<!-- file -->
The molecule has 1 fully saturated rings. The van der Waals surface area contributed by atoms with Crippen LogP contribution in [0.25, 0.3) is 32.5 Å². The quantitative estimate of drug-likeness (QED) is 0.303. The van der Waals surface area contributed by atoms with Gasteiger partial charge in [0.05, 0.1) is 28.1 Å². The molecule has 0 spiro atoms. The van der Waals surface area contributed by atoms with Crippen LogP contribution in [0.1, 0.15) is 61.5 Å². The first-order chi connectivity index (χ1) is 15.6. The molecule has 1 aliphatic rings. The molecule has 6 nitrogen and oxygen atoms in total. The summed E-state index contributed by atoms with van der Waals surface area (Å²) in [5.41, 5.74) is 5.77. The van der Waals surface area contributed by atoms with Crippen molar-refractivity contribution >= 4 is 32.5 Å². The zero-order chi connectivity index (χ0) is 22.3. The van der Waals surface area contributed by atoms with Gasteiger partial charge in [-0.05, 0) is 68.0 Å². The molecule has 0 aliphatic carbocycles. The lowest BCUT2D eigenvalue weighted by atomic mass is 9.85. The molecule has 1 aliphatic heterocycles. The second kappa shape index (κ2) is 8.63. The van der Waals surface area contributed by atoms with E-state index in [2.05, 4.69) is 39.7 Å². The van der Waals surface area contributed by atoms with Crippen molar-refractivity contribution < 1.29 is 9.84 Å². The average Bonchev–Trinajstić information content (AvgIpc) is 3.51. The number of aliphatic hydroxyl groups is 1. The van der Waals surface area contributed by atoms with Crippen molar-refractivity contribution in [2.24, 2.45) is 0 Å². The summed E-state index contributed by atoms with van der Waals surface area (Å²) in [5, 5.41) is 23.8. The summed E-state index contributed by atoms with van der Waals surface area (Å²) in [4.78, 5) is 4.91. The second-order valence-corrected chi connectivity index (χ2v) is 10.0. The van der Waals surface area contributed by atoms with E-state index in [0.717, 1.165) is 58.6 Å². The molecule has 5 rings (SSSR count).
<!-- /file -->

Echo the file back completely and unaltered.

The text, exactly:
The molecule has 1 fully saturated rings. The van der Waals surface area contributed by atoms with Crippen LogP contribution in [0.25, 0.3) is 32.5 Å². The quantitative estimate of drug-likeness (QED) is 0.303. The van der Waals surface area contributed by atoms with Gasteiger partial charge in [0.05, 0.1) is 28.1 Å². The molecule has 0 spiro atoms. The van der Waals surface area contributed by atoms with Crippen LogP contribution in [0.1, 0.15) is 61.5 Å². The first-order chi connectivity index (χ1) is 15.6. The molecule has 1 aliphatic rings. The molecule has 6 nitrogen and oxygen atoms in total. The summed E-state index contributed by atoms with van der Waals surface area (Å²) in [5.41, 5.74) is 5.77. The van der Waals surface area contributed by atoms with Crippen molar-refractivity contribution >= 4 is 32.5 Å². The zero-order chi connectivity index (χ0) is 22.3. The van der Waals surface area contributed by atoms with Gasteiger partial charge in [-0.05, 0) is 68.0 Å². The molecule has 0 aliphatic carbocycles. The lowest BCUT2D eigenvalue weighted by atomic mass is 9.85. The molecule has 1 aliphatic heterocycles. The second kappa shape index (κ2) is 8.63. The van der Waals surface area contributed by atoms with E-state index in [2.05, 4.69) is 39.7 Å². The van der Waals surface area contributed by atoms with Crippen molar-refractivity contribution < 1.29 is 9.84 Å². The average Bonchev–Trinajstić information content (AvgIpc) is 3.51. The number of aliphatic hydroxyl groups is 1. The van der Waals surface area contributed by atoms with Crippen molar-refractivity contribution in [2.24, 2.45) is 0 Å². The summed E-state index contributed by atoms with van der Waals surface area (Å²) in [5, 5.41) is 23.8. The summed E-state index contributed by atoms with van der Waals surface area (Å²) in [4.78, 5) is 4.91. The second-order valence-corrected chi connectivity index (χ2v) is 10.0. The van der Waals surface area contributed by atoms with E-state index in [0.717, 1.165) is 58.6 Å². The molecule has 5 rings (SSSR count).